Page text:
Travelers Face a Messy Commute as Winter Storm Slams the Northeast

Feb 2, 2015, 4:34 AM ET

PHOTO: A man digs out his car along a snow-covered street on February 1, 2015 in Chicago, Illinois.

Snow is falling across the Northeast this morning, with the precipitation expected to turn to rain, leaving commuters facing messy travel conditions. The same storm system brought heavy snowand near-blizzard conditions from Nebraska to Pennsylvania.

Up to 10 inches of accumulation is expected in Boston and Connecticut, with coastal Connecticut expected to receive sleet and ice, as well as 5 to 6 inches of snow. Some areas of New England — including sections of Vermont, New Hampshire and Maine still reeling from last week’s storm — could receive 12 to 18 inches of snow today.

Snow fell across New York State this morning, with the snow starting to change to rain in New York City and Long Island by 4 a.m.

The Philadelphia area could receive up to an inch of snow and a little ice before rain washes it away. More than 8 inches has already fallen in western Pennsylvania, with snow continuing to fall.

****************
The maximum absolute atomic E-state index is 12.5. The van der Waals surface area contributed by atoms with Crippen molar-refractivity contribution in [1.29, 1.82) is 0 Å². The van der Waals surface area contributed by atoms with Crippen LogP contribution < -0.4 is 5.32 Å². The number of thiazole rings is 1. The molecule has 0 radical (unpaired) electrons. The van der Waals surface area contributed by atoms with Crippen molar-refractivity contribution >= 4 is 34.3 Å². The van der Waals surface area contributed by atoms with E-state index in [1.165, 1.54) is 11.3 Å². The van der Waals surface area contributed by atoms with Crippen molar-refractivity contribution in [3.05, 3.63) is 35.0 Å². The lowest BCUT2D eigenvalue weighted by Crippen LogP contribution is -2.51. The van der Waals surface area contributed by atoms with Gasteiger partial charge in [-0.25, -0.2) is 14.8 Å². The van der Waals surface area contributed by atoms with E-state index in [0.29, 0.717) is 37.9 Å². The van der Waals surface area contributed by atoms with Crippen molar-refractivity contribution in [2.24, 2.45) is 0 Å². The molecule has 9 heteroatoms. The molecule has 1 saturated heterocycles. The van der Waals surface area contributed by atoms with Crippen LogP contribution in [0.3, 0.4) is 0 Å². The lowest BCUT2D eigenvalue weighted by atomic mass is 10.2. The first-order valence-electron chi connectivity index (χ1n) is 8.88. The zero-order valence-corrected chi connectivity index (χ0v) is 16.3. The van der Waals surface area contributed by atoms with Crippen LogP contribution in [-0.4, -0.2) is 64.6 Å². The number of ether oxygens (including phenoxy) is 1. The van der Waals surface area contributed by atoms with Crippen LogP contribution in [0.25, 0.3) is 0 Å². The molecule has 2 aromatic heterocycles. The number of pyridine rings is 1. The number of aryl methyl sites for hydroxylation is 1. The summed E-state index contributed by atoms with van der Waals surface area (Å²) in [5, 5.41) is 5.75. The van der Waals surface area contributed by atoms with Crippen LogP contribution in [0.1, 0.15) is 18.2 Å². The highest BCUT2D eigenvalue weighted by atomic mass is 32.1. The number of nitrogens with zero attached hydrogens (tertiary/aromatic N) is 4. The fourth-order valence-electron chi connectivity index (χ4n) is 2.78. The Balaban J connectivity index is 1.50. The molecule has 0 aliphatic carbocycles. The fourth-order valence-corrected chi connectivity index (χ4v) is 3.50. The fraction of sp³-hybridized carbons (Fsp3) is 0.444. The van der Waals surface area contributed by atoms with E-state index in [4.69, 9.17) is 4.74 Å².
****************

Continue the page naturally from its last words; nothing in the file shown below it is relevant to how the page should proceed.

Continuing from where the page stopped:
Snow fell Sunday all the way from eastern Nebraska to central Pennsylvania, a distance of more than 1,100 miles, making the storm the most far-reaching of the season. The heaviest snowfall total was recorded in Battle Creek, Michigan, with 18.5 inches, and 17.5 inches recorded at O’Hare International Airport in Chicago, the sixth-largest snowstorm ever recorded for the city.

PHOTO: Dan Croker clears his driveway with a snowblower along Noel Drive in Mundelein, Ill., Feb. 1, 2015.

Gilbert R. Boucher II/Daily Herald/AP Photo
PHOTO: Dan Croker clears his driveway with a snowblower along Noel Drive in Mundelein, Ill., Feb. 1, 2015.

The storm has caused the cancellation of flights, classes and major court cases. More than 2,300 flights were canceled today with about one-seventh of them at Boston’s Logan Airport. More than 2,000 flights were canceled Sunday in the Midwest, the vast majority of which were in or out of Chicago’s two airports.

Public officials throughout New England announced parking bans ahead of the storm so crews could keep the roads clear.

The Associated Press contributed to this report.